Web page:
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Childhood Acute Myeloid Leukemia/Other Myeloid Malignancies Treatment (PDQ®)

Patient Version
Last Modified: 06/05/2014

Treatment Options for Childhood Acute Myeloid Leukemia, Myelodysplastic Syndromes, and Juvenile Myelomonocytic Leukemia

Newly Diagnosed Childhood Acute Myeloid Leukemia
Childhood Acute Myeloid Leukemia in Remission
Recurrent Childhood Acute Myeloid Leukemia
Acute Promyelocytic Leukemia
Recurrent Acute Promyelocytic Leukemia
Children with Down Syndrome and AML
Childhood Chronic Myelogenous Leukemia
Juvenile Myelomonocytic Leukemia
Transient Myeloproliferative Disorder
Myelodysplastic Syndromes



Newly Diagnosed Childhood Acute Myeloid Leukemia

Treatment of newly diagnosed childhood acute myeloid leukemia may include the following:

Treatment of newly diagnosed childhood acute leukemia with a granulocytic sarcoma (chloroma) may include chemotherapy with or without radiation therapy.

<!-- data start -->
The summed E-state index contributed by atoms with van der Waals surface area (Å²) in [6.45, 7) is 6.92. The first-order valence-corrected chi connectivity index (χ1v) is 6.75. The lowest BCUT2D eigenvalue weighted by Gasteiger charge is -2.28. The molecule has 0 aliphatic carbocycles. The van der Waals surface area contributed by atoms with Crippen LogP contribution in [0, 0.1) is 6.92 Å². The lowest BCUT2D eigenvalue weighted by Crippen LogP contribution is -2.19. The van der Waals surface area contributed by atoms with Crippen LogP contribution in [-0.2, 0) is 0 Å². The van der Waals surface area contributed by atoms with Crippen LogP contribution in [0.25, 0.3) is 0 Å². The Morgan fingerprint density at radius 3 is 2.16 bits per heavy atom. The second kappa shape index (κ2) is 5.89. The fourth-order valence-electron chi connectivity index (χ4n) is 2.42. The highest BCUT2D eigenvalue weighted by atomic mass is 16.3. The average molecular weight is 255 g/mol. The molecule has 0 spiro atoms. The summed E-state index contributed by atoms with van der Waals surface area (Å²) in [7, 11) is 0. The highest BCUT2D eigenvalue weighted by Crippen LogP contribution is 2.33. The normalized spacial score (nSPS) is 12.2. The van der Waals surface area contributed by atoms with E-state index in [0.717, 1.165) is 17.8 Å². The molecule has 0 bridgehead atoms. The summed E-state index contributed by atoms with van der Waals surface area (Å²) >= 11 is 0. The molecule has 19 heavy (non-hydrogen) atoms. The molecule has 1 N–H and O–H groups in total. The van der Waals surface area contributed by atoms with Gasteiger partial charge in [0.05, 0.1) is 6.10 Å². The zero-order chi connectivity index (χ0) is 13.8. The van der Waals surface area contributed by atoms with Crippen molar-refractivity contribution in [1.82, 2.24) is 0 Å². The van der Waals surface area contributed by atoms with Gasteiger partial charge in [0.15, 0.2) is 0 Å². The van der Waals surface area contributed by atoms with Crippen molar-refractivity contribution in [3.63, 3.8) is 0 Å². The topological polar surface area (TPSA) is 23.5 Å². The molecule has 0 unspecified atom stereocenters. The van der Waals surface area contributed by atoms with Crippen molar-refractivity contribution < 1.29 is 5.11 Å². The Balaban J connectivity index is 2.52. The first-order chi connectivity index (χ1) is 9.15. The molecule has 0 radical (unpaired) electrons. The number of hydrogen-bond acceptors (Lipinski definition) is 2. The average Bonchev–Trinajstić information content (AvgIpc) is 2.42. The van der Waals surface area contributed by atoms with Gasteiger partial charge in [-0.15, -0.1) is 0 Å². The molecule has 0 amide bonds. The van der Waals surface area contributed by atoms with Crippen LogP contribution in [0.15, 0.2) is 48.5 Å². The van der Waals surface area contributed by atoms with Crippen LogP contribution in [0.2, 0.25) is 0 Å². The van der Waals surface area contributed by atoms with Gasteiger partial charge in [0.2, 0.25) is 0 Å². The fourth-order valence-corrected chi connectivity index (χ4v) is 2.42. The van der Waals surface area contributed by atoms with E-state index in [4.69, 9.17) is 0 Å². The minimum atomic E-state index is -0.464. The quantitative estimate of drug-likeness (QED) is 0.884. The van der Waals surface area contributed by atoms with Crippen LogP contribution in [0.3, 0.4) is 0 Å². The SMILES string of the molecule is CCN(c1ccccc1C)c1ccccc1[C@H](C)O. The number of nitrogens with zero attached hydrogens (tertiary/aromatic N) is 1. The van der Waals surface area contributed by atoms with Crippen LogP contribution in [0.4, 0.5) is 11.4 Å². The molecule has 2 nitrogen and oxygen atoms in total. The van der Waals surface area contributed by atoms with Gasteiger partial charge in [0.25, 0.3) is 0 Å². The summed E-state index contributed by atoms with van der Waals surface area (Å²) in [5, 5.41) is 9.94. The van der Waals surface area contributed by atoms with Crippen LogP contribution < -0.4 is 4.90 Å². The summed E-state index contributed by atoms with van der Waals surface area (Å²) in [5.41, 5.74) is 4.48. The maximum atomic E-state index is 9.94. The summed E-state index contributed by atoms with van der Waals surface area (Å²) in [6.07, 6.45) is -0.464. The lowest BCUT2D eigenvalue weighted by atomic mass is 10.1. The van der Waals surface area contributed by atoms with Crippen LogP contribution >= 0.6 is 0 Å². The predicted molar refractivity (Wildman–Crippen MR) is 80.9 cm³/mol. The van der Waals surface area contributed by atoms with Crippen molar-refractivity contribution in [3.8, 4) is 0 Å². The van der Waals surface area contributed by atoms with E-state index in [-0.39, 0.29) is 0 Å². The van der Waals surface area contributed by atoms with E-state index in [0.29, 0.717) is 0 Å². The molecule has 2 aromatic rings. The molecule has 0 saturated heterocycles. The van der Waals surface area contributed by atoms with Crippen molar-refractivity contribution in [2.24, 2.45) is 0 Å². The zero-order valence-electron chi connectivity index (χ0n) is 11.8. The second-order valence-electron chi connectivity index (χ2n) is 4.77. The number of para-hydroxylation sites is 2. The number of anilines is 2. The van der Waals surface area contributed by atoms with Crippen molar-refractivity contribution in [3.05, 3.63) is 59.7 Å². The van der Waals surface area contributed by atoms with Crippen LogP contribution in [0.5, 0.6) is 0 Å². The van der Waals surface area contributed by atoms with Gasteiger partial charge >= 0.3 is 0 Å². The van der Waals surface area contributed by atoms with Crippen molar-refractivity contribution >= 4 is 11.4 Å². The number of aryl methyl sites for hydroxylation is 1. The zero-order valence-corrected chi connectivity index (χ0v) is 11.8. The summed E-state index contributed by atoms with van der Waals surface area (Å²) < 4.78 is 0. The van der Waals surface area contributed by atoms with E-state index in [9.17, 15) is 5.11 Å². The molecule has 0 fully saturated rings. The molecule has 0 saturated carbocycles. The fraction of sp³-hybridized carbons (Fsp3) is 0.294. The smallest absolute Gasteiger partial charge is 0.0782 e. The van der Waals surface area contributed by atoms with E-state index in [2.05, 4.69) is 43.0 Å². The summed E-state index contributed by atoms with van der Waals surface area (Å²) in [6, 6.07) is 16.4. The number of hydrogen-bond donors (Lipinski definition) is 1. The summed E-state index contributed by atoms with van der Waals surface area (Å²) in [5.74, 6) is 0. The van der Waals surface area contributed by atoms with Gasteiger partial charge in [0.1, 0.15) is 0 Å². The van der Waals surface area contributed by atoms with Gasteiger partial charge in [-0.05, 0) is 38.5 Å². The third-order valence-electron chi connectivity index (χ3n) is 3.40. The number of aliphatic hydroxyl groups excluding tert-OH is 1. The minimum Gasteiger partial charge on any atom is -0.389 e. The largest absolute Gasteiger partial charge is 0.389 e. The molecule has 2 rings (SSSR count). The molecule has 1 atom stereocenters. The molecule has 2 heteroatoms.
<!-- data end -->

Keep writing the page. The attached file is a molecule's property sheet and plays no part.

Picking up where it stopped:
Treatment of therapy -related AML is usually the same as for newly diagnosed AML, followed by stem cell transplant.

Check for U.S. clinical trials from NCI's list of cancer clinical trials that are now accepting patients with untreated childhood acute myeloid leukemia and other myeloid malignancies. For more specific results, refine the search by using other search features, such as the location of the trial, the type of treatment, or the name of the drug. Talk with your child's doctor about clinical trials that may be right for your child. General information about clinical trials is available from the NCI Web site.